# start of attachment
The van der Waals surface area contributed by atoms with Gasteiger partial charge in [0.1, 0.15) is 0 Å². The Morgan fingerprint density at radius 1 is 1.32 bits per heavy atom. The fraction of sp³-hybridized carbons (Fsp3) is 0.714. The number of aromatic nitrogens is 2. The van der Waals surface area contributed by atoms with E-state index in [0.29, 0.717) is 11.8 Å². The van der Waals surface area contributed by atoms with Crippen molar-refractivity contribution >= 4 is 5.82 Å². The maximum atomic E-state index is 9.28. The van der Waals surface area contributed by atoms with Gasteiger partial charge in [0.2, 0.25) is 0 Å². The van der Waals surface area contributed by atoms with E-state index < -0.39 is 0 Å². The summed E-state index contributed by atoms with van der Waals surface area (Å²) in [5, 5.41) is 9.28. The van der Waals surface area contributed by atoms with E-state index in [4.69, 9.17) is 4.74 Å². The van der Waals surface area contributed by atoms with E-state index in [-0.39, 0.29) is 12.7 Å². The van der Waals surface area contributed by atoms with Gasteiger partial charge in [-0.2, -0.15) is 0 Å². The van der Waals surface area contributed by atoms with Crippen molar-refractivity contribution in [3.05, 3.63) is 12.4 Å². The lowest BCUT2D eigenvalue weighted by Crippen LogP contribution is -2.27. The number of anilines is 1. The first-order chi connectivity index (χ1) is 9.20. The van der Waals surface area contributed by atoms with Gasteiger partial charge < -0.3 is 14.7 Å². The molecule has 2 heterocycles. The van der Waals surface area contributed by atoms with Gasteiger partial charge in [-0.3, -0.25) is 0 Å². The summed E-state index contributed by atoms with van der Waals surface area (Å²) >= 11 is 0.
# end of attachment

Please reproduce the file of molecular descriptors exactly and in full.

The van der Waals surface area contributed by atoms with Gasteiger partial charge in [0.1, 0.15) is 0 Å². The Morgan fingerprint density at radius 1 is 1.32 bits per heavy atom. The fraction of sp³-hybridized carbons (Fsp3) is 0.714. The number of aromatic nitrogens is 2. The van der Waals surface area contributed by atoms with E-state index in [0.29, 0.717) is 11.8 Å². The van der Waals surface area contributed by atoms with Crippen molar-refractivity contribution >= 4 is 5.82 Å². The maximum atomic E-state index is 9.28. The van der Waals surface area contributed by atoms with Gasteiger partial charge in [0.2, 0.25) is 0 Å². The van der Waals surface area contributed by atoms with E-state index < -0.39 is 0 Å². The summed E-state index contributed by atoms with van der Waals surface area (Å²) in [5, 5.41) is 9.28. The van der Waals surface area contributed by atoms with E-state index in [4.69, 9.17) is 4.74 Å². The van der Waals surface area contributed by atoms with E-state index in [-0.39, 0.29) is 12.7 Å². The van der Waals surface area contributed by atoms with Gasteiger partial charge in [-0.2, -0.15) is 0 Å². The van der Waals surface area contributed by atoms with Crippen molar-refractivity contribution in [3.05, 3.63) is 12.4 Å². The lowest BCUT2D eigenvalue weighted by Crippen LogP contribution is -2.27. The number of anilines is 1. The first-order chi connectivity index (χ1) is 9.20. The van der Waals surface area contributed by atoms with Gasteiger partial charge < -0.3 is 14.7 Å². The molecule has 2 heterocycles. The van der Waals surface area contributed by atoms with Gasteiger partial charge in [-0.3, -0.25) is 0 Å². The summed E-state index contributed by atoms with van der Waals surface area (Å²) >= 11 is 0.